Network Quantization with Element-wise Gradient Scaling (CVPR 2021)

(a) Gradient propagation using STE.
(b) Gradient propagation using EWGS.

Comparison of straight-through estimator (STE) and element-wise gradient scaling (EWGS). We visualize discrete levels and a loss landscape by straight lines and a contour plot, respectively. In a forward pass, a continuous latent point    is mapped to a discrete point    using a round function. Training a quantized network requires backpropagating a gradient from    to   . (a) The STE propagates the same gradient i.e.,    without considering the value of   , where we denote by    and    the gradients of    and   , respectively. (b) Our approach, on the other hand, scales up or down each element of the gradient during backpropagation, while taking into account discretization errors i.e.,   .



Network quantization aims at reducing bit-widths of weights and/or activations, particularly important for implementing deep neural networks with limited hardware resources. Most methods use the straight-through estimator (STE) to train quantized networks, which avoids a zero-gradient problem by replacing a derivative of a discretizer (i.e., a round function) with that of an identity function. Although quantized networks exploiting the STE have shown decent performance, the STE is sub-optimal in that it simply propagates the same gradient without considering discretization errors between inputs and outputs of the discretizer. In this paper, we propose an element-wise gradient scaling (EWGS), a simple yet effective alternative to the STE, training a quantized network better than the STE in terms of stability and accuracy. Given a gradient of the discretizer output, EWGS adaptively scales up or down each gradient element, and uses the scaled gradient as the one for the discretizer input to train quantized networks via backpropagation. The scaling is performed depending on both the sign of each gradient element and an error between the continuous input and discrete output of the discretizer. We adjust a scaling factor adaptively using Hessian information of a network. We show extensive experimental results on the image classification datasets, including CIFAR-10 and ImageNet, with diverse network architectures under a wide range of bit-width settings, demonstrating the effectiveness of our method.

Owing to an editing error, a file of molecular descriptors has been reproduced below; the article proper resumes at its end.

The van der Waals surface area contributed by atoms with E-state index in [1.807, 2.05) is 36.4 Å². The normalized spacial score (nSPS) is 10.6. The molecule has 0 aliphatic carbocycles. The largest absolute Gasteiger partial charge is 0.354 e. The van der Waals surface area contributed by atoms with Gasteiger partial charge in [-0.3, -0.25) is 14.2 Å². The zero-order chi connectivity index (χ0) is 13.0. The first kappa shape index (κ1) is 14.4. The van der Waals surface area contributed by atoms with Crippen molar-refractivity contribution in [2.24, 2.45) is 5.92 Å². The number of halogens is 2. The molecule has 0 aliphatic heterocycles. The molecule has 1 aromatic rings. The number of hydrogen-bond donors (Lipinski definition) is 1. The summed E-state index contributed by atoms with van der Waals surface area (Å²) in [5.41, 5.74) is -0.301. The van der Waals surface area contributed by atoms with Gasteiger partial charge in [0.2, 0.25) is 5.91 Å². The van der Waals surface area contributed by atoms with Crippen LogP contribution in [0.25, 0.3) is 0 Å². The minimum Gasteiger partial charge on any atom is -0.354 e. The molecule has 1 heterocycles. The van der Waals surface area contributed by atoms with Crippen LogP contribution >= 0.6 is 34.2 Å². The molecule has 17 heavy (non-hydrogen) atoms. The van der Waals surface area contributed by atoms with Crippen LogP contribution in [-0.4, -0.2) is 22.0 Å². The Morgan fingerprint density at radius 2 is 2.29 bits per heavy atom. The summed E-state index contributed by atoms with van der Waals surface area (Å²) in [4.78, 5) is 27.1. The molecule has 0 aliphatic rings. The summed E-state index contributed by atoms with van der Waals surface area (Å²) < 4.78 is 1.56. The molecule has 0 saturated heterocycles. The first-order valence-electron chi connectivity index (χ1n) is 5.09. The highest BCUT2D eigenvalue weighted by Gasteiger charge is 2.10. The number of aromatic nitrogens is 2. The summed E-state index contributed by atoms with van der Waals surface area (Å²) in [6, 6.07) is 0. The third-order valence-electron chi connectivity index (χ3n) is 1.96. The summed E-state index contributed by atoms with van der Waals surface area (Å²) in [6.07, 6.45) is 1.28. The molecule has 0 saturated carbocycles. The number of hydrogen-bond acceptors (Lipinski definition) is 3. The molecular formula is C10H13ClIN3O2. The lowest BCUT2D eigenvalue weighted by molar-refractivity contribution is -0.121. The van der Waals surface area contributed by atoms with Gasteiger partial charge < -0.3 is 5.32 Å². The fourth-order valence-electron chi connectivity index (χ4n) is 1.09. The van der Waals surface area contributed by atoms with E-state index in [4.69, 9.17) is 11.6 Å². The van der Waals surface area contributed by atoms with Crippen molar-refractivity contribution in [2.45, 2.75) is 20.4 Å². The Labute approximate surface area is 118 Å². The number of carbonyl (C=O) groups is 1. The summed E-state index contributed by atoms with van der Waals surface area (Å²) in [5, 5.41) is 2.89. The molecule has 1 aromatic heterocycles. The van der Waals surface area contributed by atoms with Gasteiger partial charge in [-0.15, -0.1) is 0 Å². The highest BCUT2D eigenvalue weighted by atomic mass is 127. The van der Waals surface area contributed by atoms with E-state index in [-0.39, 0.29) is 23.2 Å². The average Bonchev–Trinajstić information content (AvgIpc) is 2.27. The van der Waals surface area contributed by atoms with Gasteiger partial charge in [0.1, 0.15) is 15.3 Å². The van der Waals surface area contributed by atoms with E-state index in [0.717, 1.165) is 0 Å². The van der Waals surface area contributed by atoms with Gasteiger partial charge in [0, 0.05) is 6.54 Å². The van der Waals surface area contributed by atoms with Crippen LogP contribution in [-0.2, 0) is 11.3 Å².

(a) The sign of an update for the discrete value is positive (i.e., ).

(b) The sign of an update for the discrete value is negative (i.e., ).

1-D illustrations of EWGS. We visualize a latent value    and a discrete value   , by red and cyan circles, respectively, where the discrete value is obtained by applying a round function (a dashed arrow) to the latent value. We also visualize their update vectors by solid arrows with corresponding colors, and we denote by    and    the magnitudes of the update vectors for    and   , respectively. For each (a) and (b), we present three cases, where the latent value    is equal to (left), smaller than (middle), and larger than (right) the discrete one   . EWGS scales up the gradient element for the discrete value   , when a latent value    requires a larger magnitude of an update, compared to the discrete one    (e.g., (a)-middle or (b)-right), and scaling down in the opposite case (e.g., (a)-right or (b)-middle). When the latent value    is equal to the discrete value   , it propagates the same gradient element similar to STE (e.g., (a)-left or (b)-left).


(a) Weight: 1-bit / Activation: 1-bit.

(b) Weight: 1-bit / Activation: 32-bit.

Training losses and validation accuracies for binarized networks using STE and EWGS. We use ResNet-18 to quantize (a) both weights and activations and (b) weights only, and show the results on ImageNet.


J. Lee, D. Kim, B. Ham
Network Quantization with Element-wise Gradient Scaling
In Proceedings of the IEEE/CVF Conference on Computer Vision and Pattern Recognition (CVPR) , 2021
[Paper on arXiv]


Will be released soon.


        author       = "J. Lee, D. Kim, B. Ham",
        title        = "Network Quantization with Element-wise Gradient Scaling",
        booktitle    = "Proceedings of the IEEE/CVF Conference on Computer Vision and Pattern Recognition",
        year         = "2021"


This research was supported by the Samsung Research Funding & Incubation Center for Future Technology (SRFC-IT1802-06).